This post originally appeared November 26, 2015 on CreditCards.com as “Immigrant seeks to build good credit faster”
By Barry Paperno
Dear Speaking of Credit,
Hello Barry, I hope you are doing well. I have four questions; 1. Will paying off my credit card debt in full every month lead the creditor to close that credit card because they are not making interest money of it? 2. I know that paying off credit card debt in full is theoretically considered positive; however, it is not proven to be a rapid credit score builder at least according to some consumers’ reviews online. But what about revolving a very small amount of money on a credit card as few consumers suggest? (i.e., revolving less than $50 balance on $2,200 credit card) Would that show that I am responsible borrower and so on boost my credit score? 3. I came to the United States in August 2013. Since my arrival, I have one personal loan at $3,000, on which I am paying $50 per month until now a days. A credit card at $2,200 (started in September 2014) which I pay off in full each month. Finally, I just got approved last month for another credit card at $1,000 (15 months, 0 percent APR). My question is why my Equifax is still not showing any information in my credit report? 4. What it takes to have all three bureaus show reports of my credit score? Note: The only one showing right now is TransUnion. — Haydar
You’ve clearly done a great job of establishing credit since arriving in the U.S. a relatively short time ago. This despite some questionable advice regarding what it takes to boost credit scores (question No. 2) and in spite of some serious difficulty obtaining all of your credit reports and scores (Nos. 3 and 4). I hope to help you sort out some of the good advice from the bad and point you in the right direction toward getting access to all of your credit information at the credit bureaus.
1. Will paying off my credit card debt in full every month lead the creditor to close that credit card because they are not making interest money of it? It’s not likely. In addition to interest, annual fees, balance transfer fees and other sources of profit for credit granters, credit card companies also make money on interchange fees every time you use a card. This is a fee that the merchant pays the card processor for each credit card sale made.
Additionally, your card company is probably holding out the hope that one of these days you will go from “transactor” to “revolver” and become even more profitable to them. Simply continue using your cards for convenience and credit score building by paying in full each month — or with minimum payments, if you must — and they should remain open for as long as you continue to manage them responsibly.
2. I’m glad you’re paying your balance in full each month and not listening to those consumer reviews. Yours is a perfect example of why consumers should be skeptical of credit score-raising recommendations they read before taking actions that could turn out to be counterproductive.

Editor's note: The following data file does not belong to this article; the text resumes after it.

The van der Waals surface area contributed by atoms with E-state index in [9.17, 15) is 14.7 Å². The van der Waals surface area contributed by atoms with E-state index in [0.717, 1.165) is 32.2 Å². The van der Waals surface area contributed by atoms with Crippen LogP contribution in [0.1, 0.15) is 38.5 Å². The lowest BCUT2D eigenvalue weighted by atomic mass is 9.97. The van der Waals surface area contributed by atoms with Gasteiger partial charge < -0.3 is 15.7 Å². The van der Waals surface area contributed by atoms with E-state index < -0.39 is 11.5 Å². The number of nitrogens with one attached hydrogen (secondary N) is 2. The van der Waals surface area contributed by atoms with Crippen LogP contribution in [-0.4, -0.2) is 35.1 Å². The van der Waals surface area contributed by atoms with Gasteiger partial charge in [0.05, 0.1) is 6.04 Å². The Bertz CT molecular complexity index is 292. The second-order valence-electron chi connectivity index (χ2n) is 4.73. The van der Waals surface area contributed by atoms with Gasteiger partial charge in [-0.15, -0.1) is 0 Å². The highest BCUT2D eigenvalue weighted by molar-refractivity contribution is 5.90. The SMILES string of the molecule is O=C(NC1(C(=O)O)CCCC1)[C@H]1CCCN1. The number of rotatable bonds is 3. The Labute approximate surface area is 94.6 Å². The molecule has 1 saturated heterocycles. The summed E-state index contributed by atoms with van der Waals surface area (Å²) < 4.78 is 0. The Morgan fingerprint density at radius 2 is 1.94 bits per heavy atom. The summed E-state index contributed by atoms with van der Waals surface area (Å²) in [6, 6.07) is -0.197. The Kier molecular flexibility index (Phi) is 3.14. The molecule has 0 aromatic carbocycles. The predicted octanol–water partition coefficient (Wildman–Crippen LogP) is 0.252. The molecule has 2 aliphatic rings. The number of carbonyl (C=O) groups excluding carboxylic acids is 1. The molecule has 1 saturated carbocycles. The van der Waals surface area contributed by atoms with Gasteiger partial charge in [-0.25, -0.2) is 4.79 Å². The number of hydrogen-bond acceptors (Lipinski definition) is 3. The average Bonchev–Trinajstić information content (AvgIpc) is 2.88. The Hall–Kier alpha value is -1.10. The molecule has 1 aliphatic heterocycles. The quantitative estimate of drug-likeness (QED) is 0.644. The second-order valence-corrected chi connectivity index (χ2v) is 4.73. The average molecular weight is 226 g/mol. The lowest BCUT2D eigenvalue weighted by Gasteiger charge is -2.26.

There is no credit scoring advantage in revolving a balance from month to month, no matter how small the amount. Paying off all credit card debt each month and keeping your credit utilization below 10 percent are the quickest ways to build your credit score while saving money on interest.
3. It’s highly unlikely that with a personal loan and two credit cards you don’t have a credit file at Equifax, since virtually all creditors report to all three credit bureaus — Equifax, Experian and TransUnion — and you appear to be having no such problem obtaining your information from the other two bureaus. The problem then is that, while you undoubtedly have an Equifax credit file, you are simply unable to get access to it.
A likely cause is that the identifying information you’re providing when requesting your Equifax report — name, address, date of birth and Social Security number (if you have one) — is not sufficiently matching the identifying information Equifax has received from your creditors along with your account information. A good match has to be made before the credit bureau can confidently be sure it’s delivering information to the right person.
To avoid coming up short the next time you request your Equifax credit report, be sure to include all addresses at which you’ve lived or have used as a billing address since arriving in the U.S. If after doing so you’re still unable receive a complete report, contact Equifax, requesting they look into your situation.
4. Based on what you’ve told us, TransUnion appears to be the only credit bureau showing both your credit information and your score, leaving you with an Experian report and no score and without access to either at Equifax.
Once you’re able to resolve the problem of accessing your Equifax credit report, you should then have no trouble also obtaining credit scores based on your Equifax information. As for your inability to get an Experian score, check your Experian credit report to see if the information meets the necessary requirements for calculating a FICO score:
- One account opened at least six months ago.
- One account reported to the credit bureau within the past six months.
These two criteria can be met by one or two accounts, which, considering your credit history, tells me you should have a score. My guess is that some of your credit information at Experian may not have been updated recently enough to meet the standard of at least one account reported within the past six months. If you find that to be the case, contact the creditor(s) showing the outdated information to see if there’s a reporting problem and, if necessary, also dispute the information with Experian.